Mother Nature’s Timetable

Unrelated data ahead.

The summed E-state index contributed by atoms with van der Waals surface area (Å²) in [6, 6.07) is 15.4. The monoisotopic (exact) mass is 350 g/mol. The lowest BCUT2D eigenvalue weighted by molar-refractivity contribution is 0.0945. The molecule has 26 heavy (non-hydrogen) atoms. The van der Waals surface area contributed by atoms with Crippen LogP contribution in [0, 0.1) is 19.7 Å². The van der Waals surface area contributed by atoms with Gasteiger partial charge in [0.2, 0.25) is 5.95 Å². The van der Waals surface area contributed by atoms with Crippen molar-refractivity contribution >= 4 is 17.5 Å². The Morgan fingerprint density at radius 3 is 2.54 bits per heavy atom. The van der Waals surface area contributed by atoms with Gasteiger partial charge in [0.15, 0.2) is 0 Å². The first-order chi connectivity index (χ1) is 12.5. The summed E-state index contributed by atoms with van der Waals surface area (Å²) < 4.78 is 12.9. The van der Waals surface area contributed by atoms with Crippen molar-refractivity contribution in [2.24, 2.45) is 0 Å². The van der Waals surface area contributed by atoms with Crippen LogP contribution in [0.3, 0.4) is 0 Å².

“Purple crocuses up.” “Wild columbine swollen with buds.” “Cabbage white eggs on collards.” “First mosquito bite.” These are just a few notations I made in a pocket calendar I started carrying around in 2004. I knew that other gardeners, farmers and naturalists have long kept such records, but didn’t realize that this type of observation had a scientific name. Phenology, as it’s called, is the study of the changes in plants and animals in response to seasonal cycles. Laypeople as well as researchers contribute to the body of knowledge. Scientists are interested in the simple observations we make in our own yards, neighborhoods and parks throughout the year. The National Phenology Network encourages individuals throughout the United States to keep notes and submit data on selected species in their area. In North Carolina, the network monitors eastern redbud, wild strawberry, red maple and black locust, to name a few. These valuable records provide interesting comparisons between different geographical regions, as well as help researchers assess the impacts of climate change. To submit your own information, visit the network’s Web site at: www.uwm.edu/Dept/Geography/npn Or contact Mark D. Schwartz, Department of Geography, University of Wisconsin-Milwaukee, P.O. Box 413, Milwaukee, WI 53201, (414) 229-3740.